Government, news, and social media websites across the globe began to come back online after an hour after being hit by a widespread outage linked to US-based cloud company Fastly. It included high traffic sites Reddit, Amazon, CNN, Paypal, Spotify, Al Jazeera Media Network, and The New York Times.
Thousands of government, news, and social media websites across the globe were coming back online on Tuesday after getting hit by a widespread hour-long outage linked to U.S.-based cloud company Fastly Inc (FSLY.N).
Multiple news outlets that were taken offline include BBC, Al Jazeera Media Network, Bloomberg News, CNN, The Financial Times, The Guardian, The New York Times, and The Verge. Other websites like Reddit, Pinterest, and Twitch were also affected by the outage. Amazon's and Target's retail websites and the U.K.'s government website — Gov.uk — were not working at some point, too.
We are aware of the issues with https://t.co/uLPSBt4jdQ which means that users may not be able to access the site. This is a wider issue affecting a number of other non-government sites. We are investigating this as a matter of urgency.— GOV.UK (@GOVUK) June 8, 2021
Fastly, one of the world’s major CDNs, reported a major outage across its global network, which is believed to have caused the outage.
On its "service status" page, Fastly said that the issue was with its CDN, or content delivery network.
That is a set of servers distributed across the world that serves up the content that makes up websites, with the aim of ensuring that data is sent as quickly as possible.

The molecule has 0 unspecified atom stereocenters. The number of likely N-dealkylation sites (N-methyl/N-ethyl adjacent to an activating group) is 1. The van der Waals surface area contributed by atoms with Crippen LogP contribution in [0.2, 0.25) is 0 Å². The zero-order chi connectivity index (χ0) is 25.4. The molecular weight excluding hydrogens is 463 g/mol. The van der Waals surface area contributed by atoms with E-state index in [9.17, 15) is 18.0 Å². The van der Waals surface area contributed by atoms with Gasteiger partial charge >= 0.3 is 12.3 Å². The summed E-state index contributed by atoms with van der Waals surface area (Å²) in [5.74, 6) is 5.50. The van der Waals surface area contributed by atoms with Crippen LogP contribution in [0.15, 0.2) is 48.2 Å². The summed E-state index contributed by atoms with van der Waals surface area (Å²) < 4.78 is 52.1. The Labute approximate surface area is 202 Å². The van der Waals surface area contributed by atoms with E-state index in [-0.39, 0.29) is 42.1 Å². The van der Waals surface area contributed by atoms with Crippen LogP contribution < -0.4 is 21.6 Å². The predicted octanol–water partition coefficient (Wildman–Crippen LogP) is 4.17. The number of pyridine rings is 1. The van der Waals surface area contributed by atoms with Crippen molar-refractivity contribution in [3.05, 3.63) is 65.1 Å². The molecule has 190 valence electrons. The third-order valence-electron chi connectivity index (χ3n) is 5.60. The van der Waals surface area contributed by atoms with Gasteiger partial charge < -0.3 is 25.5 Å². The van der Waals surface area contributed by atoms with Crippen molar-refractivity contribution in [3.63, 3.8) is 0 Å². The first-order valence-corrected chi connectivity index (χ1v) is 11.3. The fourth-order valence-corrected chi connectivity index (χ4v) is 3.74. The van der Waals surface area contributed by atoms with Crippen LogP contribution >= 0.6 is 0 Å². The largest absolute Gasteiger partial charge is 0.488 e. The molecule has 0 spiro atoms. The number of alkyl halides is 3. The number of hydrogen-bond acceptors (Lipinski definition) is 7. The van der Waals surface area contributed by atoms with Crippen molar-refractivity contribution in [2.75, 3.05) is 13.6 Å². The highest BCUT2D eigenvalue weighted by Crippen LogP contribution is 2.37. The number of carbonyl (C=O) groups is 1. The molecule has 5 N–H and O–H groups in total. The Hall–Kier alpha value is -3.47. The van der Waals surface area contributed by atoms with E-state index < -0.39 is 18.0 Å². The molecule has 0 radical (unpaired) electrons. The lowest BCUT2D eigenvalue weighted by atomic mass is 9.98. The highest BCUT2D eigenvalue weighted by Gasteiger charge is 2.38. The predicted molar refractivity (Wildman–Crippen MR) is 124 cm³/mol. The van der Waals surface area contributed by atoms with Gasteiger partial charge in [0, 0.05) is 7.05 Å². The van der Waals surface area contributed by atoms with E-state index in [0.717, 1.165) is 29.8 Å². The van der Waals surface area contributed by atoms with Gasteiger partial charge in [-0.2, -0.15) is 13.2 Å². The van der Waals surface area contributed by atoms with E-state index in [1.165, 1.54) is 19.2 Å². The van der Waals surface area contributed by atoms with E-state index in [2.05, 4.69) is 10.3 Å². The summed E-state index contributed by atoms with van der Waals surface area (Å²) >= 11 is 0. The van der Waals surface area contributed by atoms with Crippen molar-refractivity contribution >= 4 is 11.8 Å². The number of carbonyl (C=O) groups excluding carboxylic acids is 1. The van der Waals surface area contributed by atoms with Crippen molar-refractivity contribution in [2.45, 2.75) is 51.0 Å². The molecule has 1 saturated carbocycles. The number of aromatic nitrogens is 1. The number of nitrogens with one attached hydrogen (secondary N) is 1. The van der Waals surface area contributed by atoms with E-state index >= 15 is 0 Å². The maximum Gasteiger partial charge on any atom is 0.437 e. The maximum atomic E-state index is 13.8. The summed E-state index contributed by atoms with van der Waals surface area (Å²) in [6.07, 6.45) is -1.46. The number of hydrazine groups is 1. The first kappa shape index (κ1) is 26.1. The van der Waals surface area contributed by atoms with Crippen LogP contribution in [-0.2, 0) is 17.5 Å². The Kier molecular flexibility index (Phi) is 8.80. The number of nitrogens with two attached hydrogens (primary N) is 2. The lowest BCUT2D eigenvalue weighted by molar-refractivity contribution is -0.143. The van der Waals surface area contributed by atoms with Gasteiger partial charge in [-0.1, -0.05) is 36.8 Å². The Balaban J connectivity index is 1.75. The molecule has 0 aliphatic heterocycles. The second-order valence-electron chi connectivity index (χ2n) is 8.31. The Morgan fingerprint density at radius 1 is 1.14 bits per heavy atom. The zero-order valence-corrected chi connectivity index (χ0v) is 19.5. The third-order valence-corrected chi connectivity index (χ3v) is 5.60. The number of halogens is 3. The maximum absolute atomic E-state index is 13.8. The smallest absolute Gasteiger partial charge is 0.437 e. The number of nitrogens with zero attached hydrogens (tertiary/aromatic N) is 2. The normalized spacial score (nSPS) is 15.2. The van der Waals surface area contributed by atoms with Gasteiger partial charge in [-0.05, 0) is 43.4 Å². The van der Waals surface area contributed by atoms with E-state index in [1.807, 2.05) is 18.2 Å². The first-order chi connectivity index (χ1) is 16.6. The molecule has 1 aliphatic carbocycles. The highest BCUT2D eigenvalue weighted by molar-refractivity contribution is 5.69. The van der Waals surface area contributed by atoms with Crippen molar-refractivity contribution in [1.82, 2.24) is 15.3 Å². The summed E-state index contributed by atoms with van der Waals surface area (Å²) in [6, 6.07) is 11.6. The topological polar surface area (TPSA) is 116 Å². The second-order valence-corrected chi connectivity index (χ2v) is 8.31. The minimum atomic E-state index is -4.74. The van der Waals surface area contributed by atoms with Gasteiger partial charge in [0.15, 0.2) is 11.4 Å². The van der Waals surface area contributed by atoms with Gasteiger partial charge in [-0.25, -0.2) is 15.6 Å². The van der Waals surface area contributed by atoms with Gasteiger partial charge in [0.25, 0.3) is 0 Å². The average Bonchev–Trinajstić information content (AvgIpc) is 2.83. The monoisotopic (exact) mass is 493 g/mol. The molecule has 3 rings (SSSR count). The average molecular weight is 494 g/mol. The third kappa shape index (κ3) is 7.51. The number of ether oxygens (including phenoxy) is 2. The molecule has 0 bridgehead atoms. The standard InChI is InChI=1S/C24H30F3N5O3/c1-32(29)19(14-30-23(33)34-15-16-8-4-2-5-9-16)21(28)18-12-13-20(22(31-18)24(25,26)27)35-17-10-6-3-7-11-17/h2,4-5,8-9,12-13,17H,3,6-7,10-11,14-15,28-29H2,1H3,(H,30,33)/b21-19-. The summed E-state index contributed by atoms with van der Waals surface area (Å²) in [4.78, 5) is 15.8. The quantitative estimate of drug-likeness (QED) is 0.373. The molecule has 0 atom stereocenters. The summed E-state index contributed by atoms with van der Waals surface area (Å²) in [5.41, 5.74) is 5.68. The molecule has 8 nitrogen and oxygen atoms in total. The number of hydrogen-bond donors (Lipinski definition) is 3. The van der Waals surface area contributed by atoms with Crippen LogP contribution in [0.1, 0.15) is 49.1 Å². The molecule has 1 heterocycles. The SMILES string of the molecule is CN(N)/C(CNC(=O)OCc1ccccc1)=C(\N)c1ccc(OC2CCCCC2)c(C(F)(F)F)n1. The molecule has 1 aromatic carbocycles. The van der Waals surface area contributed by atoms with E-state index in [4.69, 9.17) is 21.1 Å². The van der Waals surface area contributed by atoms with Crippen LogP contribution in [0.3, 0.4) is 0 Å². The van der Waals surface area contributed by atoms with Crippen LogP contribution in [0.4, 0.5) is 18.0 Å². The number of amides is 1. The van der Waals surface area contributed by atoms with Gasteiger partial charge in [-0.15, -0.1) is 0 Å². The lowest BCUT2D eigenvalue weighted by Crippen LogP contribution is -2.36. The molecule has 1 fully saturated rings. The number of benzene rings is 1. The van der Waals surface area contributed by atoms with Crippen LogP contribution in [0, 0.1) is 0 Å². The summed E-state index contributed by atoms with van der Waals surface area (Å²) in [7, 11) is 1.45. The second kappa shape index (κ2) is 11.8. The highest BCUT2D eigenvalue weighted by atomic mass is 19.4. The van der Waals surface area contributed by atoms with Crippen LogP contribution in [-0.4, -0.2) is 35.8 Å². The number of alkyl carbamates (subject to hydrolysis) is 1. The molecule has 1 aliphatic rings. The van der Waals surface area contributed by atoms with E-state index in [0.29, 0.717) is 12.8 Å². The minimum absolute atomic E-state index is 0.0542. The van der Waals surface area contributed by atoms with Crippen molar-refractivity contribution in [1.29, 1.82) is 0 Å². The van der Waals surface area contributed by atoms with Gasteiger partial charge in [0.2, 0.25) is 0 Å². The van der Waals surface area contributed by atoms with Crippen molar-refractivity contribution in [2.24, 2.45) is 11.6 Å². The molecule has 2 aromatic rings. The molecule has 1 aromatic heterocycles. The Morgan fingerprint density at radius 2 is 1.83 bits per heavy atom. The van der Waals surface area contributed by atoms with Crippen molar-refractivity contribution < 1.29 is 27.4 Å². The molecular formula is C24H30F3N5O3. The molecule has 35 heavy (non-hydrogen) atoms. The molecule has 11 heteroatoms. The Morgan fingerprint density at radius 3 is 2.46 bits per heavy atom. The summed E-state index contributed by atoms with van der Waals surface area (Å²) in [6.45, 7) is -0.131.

This means a set of servers distributed globally serve up the content that makes up websites, so any issues with CDNs instantly send websites offline.
"The Guardian's website and app are currently being affected by a wider internet outage and will be back as soon as possible," the outlet said in a statement on Tuesday.
"Some readers are currently unable to access nytimes.com. We are looking into it and will send an update soon," The New York Times tweeted earlier Tuesday.
"Incidents like this underline the fragility of the internet and its dependence on a patchwork of fragmented technology. Ironically, this also underlines its inherent strength and how quickly it can recover," Ben Wood, chief analyst at CCS Insight, said.
"The fact that an outage like this can grab headlines around the world shows how rare it is."
It is estimated that even an hour's worth of downtime could cost companies up to $250,000 (£176,000), and some lawyers think there could be compensation claims.
"Liability for loss of service will probably be covered by the service level agreement with customers of paid-for cloud services but the agreements will typically not cover all losses sustained," said Prof Rebecca Parry of Nottingham Law School.
Article Source: vt.co